UK Men's Basketball

Losing streak doesn’t dim Calipari’s belief that March can be madness, not sadness for Cats

Kentucky Coach John Calipari walked off the court after his team’s loss at Texas A&M on Saturday.
Kentucky Coach John Calipari walked off the court after his team’s loss at Texas A&M on Saturday.

Kentucky’s first three-game losing streak in almost a decade did not rob Coach John Calipari of his sense of humor nor his faith that the Wildcats can make a big splash in the postseason.

After UK lost 85-74 at Texas A&M on Saturday, Calipari said he made a pointed, though lighthearted, proposal to the players.

“I told them, if I want this more than you want this, please tell me,” he said, “so I can take my wife to movies and dinners.”

Calipari made this seem like, at least partially, an attempt to lighten the mood because he added, “They want this. They want it for each other. It’s just a tough deal.”

Arguably the youngest team in college basketball history lost a third straight game. That hadn’t happened since Billy Gillispie’s UK team of 2008-09 lost the final four regular-season games.

Kentucky’s 17-8 record prompted media questions about whether even a NCAA Tournament bid might be beyond reach.

Kevin Knox said he was not concerned about UK not getting a bid.

“No, not really,” he said. “Coach tells us after each loss, come out and play like you just won. That keeps us going. …

“We have a lot of guys who really want to make it. Who really want to get to March and play there. It’s a big experience for us.”

Calipari went down a familiar list of objectives in getting Kentucky there. For instance, he said UK needs to work to play a complete game. He also said players continue to let poor play affect their contribution to helping the team win.

“I can’t seem to get them over that hump,” Calipari said. “Play for us instead of yourself. There’s not enough trust there yet.”

Calipari spoke optimistically about Kentucky’s potential to do well in the NCAA Tournament.

“We play for March,” he said. “That’s what we’re playing for. We’ve got to get this thing right. We still have time.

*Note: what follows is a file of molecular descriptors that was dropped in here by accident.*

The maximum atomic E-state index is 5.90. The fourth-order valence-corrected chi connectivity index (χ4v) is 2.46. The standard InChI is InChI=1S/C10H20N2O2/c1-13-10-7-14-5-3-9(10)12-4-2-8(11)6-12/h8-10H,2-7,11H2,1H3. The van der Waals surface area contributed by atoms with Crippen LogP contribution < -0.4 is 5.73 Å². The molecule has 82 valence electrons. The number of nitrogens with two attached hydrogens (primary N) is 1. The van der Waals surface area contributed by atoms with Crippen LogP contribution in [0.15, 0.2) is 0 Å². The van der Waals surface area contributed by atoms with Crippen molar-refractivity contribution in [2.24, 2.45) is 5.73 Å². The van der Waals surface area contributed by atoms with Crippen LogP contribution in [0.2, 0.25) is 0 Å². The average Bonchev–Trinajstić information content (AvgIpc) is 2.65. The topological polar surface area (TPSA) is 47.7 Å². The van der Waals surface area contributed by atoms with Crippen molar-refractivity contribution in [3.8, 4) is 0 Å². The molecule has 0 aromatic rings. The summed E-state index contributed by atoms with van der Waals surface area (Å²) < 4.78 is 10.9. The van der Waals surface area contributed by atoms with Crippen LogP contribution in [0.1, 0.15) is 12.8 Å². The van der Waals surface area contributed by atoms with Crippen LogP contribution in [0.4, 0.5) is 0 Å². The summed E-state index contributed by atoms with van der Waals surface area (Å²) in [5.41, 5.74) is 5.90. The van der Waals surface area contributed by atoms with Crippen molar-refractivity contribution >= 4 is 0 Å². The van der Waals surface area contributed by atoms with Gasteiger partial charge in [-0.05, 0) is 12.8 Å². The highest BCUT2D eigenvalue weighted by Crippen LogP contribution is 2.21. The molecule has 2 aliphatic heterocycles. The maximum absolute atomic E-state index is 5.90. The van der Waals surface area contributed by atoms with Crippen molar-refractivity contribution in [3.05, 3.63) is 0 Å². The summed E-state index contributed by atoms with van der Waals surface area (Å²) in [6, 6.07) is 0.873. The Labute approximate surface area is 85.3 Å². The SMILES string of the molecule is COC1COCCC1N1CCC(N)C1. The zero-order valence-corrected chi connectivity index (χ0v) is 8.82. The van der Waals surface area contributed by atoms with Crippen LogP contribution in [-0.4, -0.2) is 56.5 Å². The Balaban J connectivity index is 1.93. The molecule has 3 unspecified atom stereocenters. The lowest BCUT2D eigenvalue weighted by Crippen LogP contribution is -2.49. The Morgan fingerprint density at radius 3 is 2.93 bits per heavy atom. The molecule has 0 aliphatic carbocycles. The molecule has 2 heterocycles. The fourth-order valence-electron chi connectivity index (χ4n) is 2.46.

“Every team is giving us their best shot. So when we get this, we’ll bust through. But it’s getting old right now.”

When asked what bolstered his faith that Kentucky will get it in time for the NCAA Tournament, Calipari said, “Because I’ve done this 30 years. … If I was a two-year coach, I’d probably be panicked right now. But I’ve done this long enough.

“A big part of it is they have to want this to happen. And I believe they do. And I believe they’re embarrassed by their play.”

Lacking a leader

When asked if Kentucky had a leader to help deal with adversity, Calipari said, “Not right now. And they need it from me. … You guys know how I am. They have to be an empowered team. …

“So someone has to lead and say, ‘Enough is enough.’ Right now, I’m not sure we have that guy. The reason is it’s hard to talk when you’re not playing well.”

Earlier this season, Calipari suggested PJ Washington could be Kentucky’s leader. He made one of six shots against A&M. That made him six of 26 in UK’s last five games.

Without naming names, Calipari said he opened the second half with the intention of establishing a certain player.

“I went to ‘Let’s go through this guy to start the half,’ and it was a mistake,” Calipari said. “I was thinking maybe I could get that guy going. But he didn’t.”

UK went to Washington on two of its first three possessions of the second half.

Jan. 9

Texas A&M players suggested the 74-73 loss at Kentucky on Jan. 9 served as extra motivation.

“We had a chip on our shoulder for this game, especially,” DJ Hogg said.

UK fans might recall the game came down to a non-call on the final play. Later, Wenyen Gabriel acknowledged that he got away with a foul that prevented Tyler Davis from attempting a game-winning shot.

Teammate Robert Williams said the loss in Lexington motivated the A&M players in every game thereafter. That was truer than ever in the rematch.

“We definitely had this one on our calendars,” he said. “We felt we left something out there (in Rupp Arena).”

A&M Coach Billy Kennedy downplayed the notion of revenge. “Our team is so different,” he said.

In January, the Aggies were in the midst of opening SEC play with five straight losses. Now healthier and beyond player suspensions, the team matched its longest winning streak of the season (four games) by beating Kentucky.

Calipari saluted Kennedy’s ability to keep his players united and progressing despite the earlier losses. “That’s what coaching is,” Calipari said.

Watch the Aggies?

During an SEC game telecast earlier in the day, commentator Jimmy Dykes suggested the league might have a team do what South Carolina did last season: Go from unranked to the Final Four.

“Keep an eye on the Aggies,” Dykes said.

A&M Coach Billy Kennedy demurred. “Shoot, we’re just trying to win tomorrow,” he said.

Sacha absent

Sacha Killeya-Jones did not make the trip to Texas. The sophomore forward attended the funeral of his grandfather.

‘Definitely different’

The announced attendance of 13,263 was the eighth-largest crowd in the history of Reed Arena, which opened in 1998.

It was A&M’s first sellout since the Sweet 16 season of 2015-16.

“First time, a crowded gym for us,” Williams said.

Kennedy echoed the sentiment by calling the atmosphere “definitely different. Rocking.”

Jerry Tipton: 859-231-3227, @JerryTipton

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